Tiotropium reduces mortality in COPD patients

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The beneficial effects of tiotropium, a long acting antimuscarinic agent (LAMA) in COPD patients has been previously shown in a large trial (UPLIFT trial). UPLIFT, an acronym for ‘Understanding Potential Long Term Impacts on Function with Tiotropium’ established tiotropium as one of the primary drugs in the management of COPD patients.

A recent retrospective study with a mean follow up period of 4.65 years from the University of Dundee also attests to the usefulness of tiotropium. Investigators analyzed the outcomes of COPD patients on triple therapy (LABA + ICS +Tiotropium) versus those on double therapy (LABA + ICS).  It was found COPD patients treated with the triple therapy showed decreased mortality, reduced COPD exacerbations and hospital admissions. Adding tiotropium decreased the need for short bursts of parenteral steroid use during exacerbations but failed to show any improvement in the lung function parameters like FVC and FEV1.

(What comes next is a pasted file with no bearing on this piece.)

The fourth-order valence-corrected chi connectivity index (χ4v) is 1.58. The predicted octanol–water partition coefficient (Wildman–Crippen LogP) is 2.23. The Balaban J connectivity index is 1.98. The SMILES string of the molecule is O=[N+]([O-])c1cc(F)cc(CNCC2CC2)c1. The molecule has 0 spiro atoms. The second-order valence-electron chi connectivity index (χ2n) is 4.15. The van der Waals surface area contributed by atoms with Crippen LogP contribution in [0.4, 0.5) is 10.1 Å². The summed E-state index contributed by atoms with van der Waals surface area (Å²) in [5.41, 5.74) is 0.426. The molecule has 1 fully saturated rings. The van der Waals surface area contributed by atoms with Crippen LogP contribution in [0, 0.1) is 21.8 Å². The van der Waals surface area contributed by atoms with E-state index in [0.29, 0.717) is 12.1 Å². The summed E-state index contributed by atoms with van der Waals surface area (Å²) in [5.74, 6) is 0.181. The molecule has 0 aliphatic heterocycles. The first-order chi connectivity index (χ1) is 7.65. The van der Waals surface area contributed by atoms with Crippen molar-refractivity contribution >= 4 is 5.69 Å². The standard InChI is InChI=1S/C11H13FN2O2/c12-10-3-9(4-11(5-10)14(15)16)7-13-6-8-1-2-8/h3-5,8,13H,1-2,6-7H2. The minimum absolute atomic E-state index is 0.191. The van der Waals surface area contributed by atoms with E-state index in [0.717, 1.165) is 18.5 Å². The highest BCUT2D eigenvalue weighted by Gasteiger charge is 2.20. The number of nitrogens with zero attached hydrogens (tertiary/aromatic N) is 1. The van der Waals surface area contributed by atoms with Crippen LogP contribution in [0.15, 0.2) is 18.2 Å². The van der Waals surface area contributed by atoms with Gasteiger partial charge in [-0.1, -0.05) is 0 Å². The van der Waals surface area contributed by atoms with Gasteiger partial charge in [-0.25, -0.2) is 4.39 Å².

Though the study was retrospective in nature with its inherent limitations with less than 3000 subjects, it is one of the real life studies confirming the effectiveness of tiotropium in COPD patients. The authors postulate that tiotropium by acting through a different mechanism confers further bronchodilation over that provided beta agonist.  Furthermore it is hypothesized that tiotropium might prevent beta2 receptor downregulation, thereby maintaining the efficacy of beta agonist agents.

ICS – Inhaled Corticosteroids
LABA – Long acting beta agonists
LAMA – Long acting anti muscarinic agents


Sunday, October 12, 2014
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